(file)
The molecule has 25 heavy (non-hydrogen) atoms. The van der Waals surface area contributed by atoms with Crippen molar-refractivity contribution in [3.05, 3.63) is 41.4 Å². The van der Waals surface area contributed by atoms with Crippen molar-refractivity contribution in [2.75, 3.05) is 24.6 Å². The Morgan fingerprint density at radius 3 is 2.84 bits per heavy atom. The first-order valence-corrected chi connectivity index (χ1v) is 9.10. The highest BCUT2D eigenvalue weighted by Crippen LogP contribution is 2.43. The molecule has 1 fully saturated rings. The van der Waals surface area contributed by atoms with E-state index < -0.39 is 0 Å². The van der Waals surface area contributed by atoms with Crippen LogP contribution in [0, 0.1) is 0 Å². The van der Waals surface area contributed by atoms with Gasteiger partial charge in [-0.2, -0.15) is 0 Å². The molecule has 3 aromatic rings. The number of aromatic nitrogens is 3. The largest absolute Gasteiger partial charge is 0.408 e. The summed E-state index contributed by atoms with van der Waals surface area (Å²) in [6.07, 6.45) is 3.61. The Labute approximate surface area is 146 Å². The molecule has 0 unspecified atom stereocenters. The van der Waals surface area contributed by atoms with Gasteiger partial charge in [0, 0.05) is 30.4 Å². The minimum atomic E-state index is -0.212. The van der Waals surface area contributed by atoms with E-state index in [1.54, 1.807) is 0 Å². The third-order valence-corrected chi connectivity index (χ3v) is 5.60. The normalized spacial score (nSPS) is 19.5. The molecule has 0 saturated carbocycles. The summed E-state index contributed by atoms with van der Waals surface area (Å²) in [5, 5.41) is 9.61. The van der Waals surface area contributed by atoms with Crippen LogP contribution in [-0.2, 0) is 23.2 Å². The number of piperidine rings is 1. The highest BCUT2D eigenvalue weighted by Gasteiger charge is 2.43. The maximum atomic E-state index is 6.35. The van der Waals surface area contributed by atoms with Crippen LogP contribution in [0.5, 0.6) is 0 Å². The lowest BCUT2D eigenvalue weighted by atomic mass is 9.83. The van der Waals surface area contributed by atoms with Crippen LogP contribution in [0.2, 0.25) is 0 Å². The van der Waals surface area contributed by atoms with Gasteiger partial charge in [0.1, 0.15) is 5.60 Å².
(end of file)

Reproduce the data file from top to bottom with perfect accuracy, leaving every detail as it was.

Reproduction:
The molecule has 25 heavy (non-hydrogen) atoms. The van der Waals surface area contributed by atoms with Crippen molar-refractivity contribution in [3.05, 3.63) is 41.4 Å². The van der Waals surface area contributed by atoms with Crippen molar-refractivity contribution in [2.75, 3.05) is 24.6 Å². The Morgan fingerprint density at radius 3 is 2.84 bits per heavy atom. The first-order valence-corrected chi connectivity index (χ1v) is 9.10. The highest BCUT2D eigenvalue weighted by Crippen LogP contribution is 2.43. The molecule has 1 fully saturated rings. The van der Waals surface area contributed by atoms with E-state index < -0.39 is 0 Å². The van der Waals surface area contributed by atoms with Crippen LogP contribution in [0, 0.1) is 0 Å². The van der Waals surface area contributed by atoms with Gasteiger partial charge in [-0.2, -0.15) is 0 Å². The molecule has 3 aromatic rings. The number of aromatic nitrogens is 3. The largest absolute Gasteiger partial charge is 0.408 e. The summed E-state index contributed by atoms with van der Waals surface area (Å²) in [6.07, 6.45) is 3.61. The Labute approximate surface area is 146 Å². The molecule has 0 unspecified atom stereocenters. The van der Waals surface area contributed by atoms with Gasteiger partial charge in [0, 0.05) is 30.4 Å². The minimum atomic E-state index is -0.212. The van der Waals surface area contributed by atoms with E-state index in [1.54, 1.807) is 0 Å². The third-order valence-corrected chi connectivity index (χ3v) is 5.60. The normalized spacial score (nSPS) is 19.5. The molecule has 0 saturated carbocycles. The summed E-state index contributed by atoms with van der Waals surface area (Å²) in [5, 5.41) is 9.61. The van der Waals surface area contributed by atoms with Crippen LogP contribution in [-0.2, 0) is 23.2 Å². The number of piperidine rings is 1. The highest BCUT2D eigenvalue weighted by Gasteiger charge is 2.43. The maximum atomic E-state index is 6.35. The van der Waals surface area contributed by atoms with Crippen LogP contribution in [0.5, 0.6) is 0 Å². The lowest BCUT2D eigenvalue weighted by atomic mass is 9.83. The van der Waals surface area contributed by atoms with Crippen LogP contribution in [0.2, 0.25) is 0 Å². The van der Waals surface area contributed by atoms with Gasteiger partial charge in [0.1, 0.15) is 5.60 Å².